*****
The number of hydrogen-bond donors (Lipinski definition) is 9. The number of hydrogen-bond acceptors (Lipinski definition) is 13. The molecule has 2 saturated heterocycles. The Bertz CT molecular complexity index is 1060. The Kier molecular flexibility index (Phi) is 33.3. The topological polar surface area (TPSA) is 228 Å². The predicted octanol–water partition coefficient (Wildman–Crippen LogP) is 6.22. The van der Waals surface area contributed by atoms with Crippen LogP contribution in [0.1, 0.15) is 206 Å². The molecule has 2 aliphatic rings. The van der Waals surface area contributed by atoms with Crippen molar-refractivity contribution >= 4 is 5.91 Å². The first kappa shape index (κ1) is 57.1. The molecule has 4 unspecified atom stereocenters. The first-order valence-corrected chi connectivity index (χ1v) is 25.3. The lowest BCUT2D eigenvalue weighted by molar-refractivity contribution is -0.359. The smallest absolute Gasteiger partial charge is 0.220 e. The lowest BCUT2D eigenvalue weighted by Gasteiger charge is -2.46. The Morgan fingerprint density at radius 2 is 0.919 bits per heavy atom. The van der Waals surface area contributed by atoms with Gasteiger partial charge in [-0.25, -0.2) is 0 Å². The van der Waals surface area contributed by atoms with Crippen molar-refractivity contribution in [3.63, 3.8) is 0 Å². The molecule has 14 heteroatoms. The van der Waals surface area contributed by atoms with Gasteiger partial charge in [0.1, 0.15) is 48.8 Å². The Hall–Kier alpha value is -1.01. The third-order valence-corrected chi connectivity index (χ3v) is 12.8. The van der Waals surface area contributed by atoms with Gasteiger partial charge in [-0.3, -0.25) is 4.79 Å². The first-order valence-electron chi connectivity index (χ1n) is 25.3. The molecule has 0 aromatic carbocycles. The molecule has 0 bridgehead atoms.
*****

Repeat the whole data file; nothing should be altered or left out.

The number of hydrogen-bond donors (Lipinski definition) is 9. The number of hydrogen-bond acceptors (Lipinski definition) is 13. The molecule has 2 saturated heterocycles. The Bertz CT molecular complexity index is 1060. The Kier molecular flexibility index (Phi) is 33.3. The topological polar surface area (TPSA) is 228 Å². The predicted octanol–water partition coefficient (Wildman–Crippen LogP) is 6.22. The van der Waals surface area contributed by atoms with Crippen LogP contribution in [0.1, 0.15) is 206 Å². The molecule has 2 aliphatic rings. The van der Waals surface area contributed by atoms with Crippen molar-refractivity contribution >= 4 is 5.91 Å². The first kappa shape index (κ1) is 57.1. The molecule has 4 unspecified atom stereocenters. The first-order valence-corrected chi connectivity index (χ1v) is 25.3. The lowest BCUT2D eigenvalue weighted by molar-refractivity contribution is -0.359. The smallest absolute Gasteiger partial charge is 0.220 e. The lowest BCUT2D eigenvalue weighted by Gasteiger charge is -2.46. The Morgan fingerprint density at radius 2 is 0.919 bits per heavy atom. The van der Waals surface area contributed by atoms with Gasteiger partial charge in [-0.25, -0.2) is 0 Å². The van der Waals surface area contributed by atoms with Crippen molar-refractivity contribution in [3.63, 3.8) is 0 Å². The molecule has 14 heteroatoms. The van der Waals surface area contributed by atoms with Gasteiger partial charge in [0.1, 0.15) is 48.8 Å². The Hall–Kier alpha value is -1.01. The third-order valence-corrected chi connectivity index (χ3v) is 12.8. The van der Waals surface area contributed by atoms with Gasteiger partial charge in [-0.3, -0.25) is 4.79 Å². The first-order valence-electron chi connectivity index (χ1n) is 25.3. The molecule has 0 aromatic carbocycles. The molecule has 0 bridgehead atoms.